, December 2001
"Now, Kreisler's discography is becoming available on the Naxos Historical label, which already has released many of the violinist's neglected concerto recordings in often astonishingly detailed remasterings by Mark Obert-Thorn.
Here's a disc that features Kreisler's own compositions and transcriptions, though we're going to have to wait for most of his infamous 'Classical Manuscripts', the pieces he finally owned up to having written himself in the mid-1930s, creating a huge furor in the process. But the chief delight here will be the chance to hear the lovely Viennese salon encores, like 'Caprice Viennois', 'Liebesfreud', and 'Schon Rosmarin' in versions with orchestral accompaniment, with the Victor Symphony Orchestra under Charles O'Connell and Donald Voorhees. That's not to say that these orchestral performances outclass the electrical recordings Kreisler made of most of his encore pieces with Carl Lamson at the piano; they, of course, represent the summit of Kreisler's art. But as the orchestral versions don't get heard nearly so often, and because the orchestrations are often superb, this disc is immensely valuable, with even the cumbersomely titled 'Viennese Rhapsodic Fantasietta' sounding fresh, vigorous, and anything but derivative in this 1946 account.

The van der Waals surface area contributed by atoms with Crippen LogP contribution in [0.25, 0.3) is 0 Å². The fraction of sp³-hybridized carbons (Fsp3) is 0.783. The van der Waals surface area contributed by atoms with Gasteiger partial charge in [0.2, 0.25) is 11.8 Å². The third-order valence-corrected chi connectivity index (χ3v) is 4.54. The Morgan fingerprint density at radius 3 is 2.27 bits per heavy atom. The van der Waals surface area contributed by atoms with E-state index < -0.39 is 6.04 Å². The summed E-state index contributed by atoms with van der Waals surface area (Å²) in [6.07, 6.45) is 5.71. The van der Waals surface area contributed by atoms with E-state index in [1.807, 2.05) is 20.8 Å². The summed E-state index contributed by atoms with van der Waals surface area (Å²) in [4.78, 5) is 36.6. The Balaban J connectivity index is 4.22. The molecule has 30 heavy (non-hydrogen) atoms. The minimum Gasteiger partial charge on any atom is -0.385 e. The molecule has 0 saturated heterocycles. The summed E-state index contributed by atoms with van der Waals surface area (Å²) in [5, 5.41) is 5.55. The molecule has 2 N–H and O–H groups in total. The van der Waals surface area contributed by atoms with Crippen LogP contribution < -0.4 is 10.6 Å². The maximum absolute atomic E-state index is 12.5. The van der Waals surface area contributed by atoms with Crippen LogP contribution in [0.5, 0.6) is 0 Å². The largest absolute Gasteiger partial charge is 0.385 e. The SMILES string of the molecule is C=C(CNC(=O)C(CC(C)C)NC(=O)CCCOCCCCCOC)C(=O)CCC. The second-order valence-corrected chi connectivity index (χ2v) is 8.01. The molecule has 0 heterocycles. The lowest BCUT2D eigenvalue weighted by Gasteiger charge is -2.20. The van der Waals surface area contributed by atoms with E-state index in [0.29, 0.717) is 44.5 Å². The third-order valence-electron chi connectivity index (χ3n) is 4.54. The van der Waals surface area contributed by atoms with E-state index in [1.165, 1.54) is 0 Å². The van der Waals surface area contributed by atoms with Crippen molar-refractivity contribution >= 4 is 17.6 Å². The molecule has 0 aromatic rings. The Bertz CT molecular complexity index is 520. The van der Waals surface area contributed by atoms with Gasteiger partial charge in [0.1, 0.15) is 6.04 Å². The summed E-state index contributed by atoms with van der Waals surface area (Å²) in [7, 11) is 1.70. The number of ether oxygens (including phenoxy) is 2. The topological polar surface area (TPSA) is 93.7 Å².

Incidentally, the first five tracks were recorded in Philadelphia's Academy of Music in January, 1942, with members of the Philadelphia Orchestra masquerading as the 'Victor Symphony Orchestra' under Charles O'Connell. Happily, the engineers forgot to switch off the microphone feed at the end of 'Tambourin Chinois', and at the close you can just hear Kreisler saying to the players 'Beautiful!' The other performances here were recorded at the Lotos Club, New York, with a pick-up band also known as the Victor Symphony, or (in the case of the last three tracks) the RCA Victor Symphony. These are inimitable accounts, played as only Kreisler knew how. The new transfers are remarkably good, and this is a gem of a reissue. By the way, if you're wondering what became of Kreisler's "Concerto in C in the Style of Vivaldi", it's already appeared on Naxos (8110922), though Gil Shaham included it on a disc with the Orpheus Chamber Orchestra for DG, and both Oscar Shumsky (ASV) and Ulrika Anima-Mathe (Dorian) have recorded the 'Viennese Rhapsodic Fantasietta' in its version with piano. Shumsky alone came close to recreating the Kreisler style. Younger players just sound ridiculous when they try to imitate him, so why not have the real thing? Don't miss this wonderful disc!"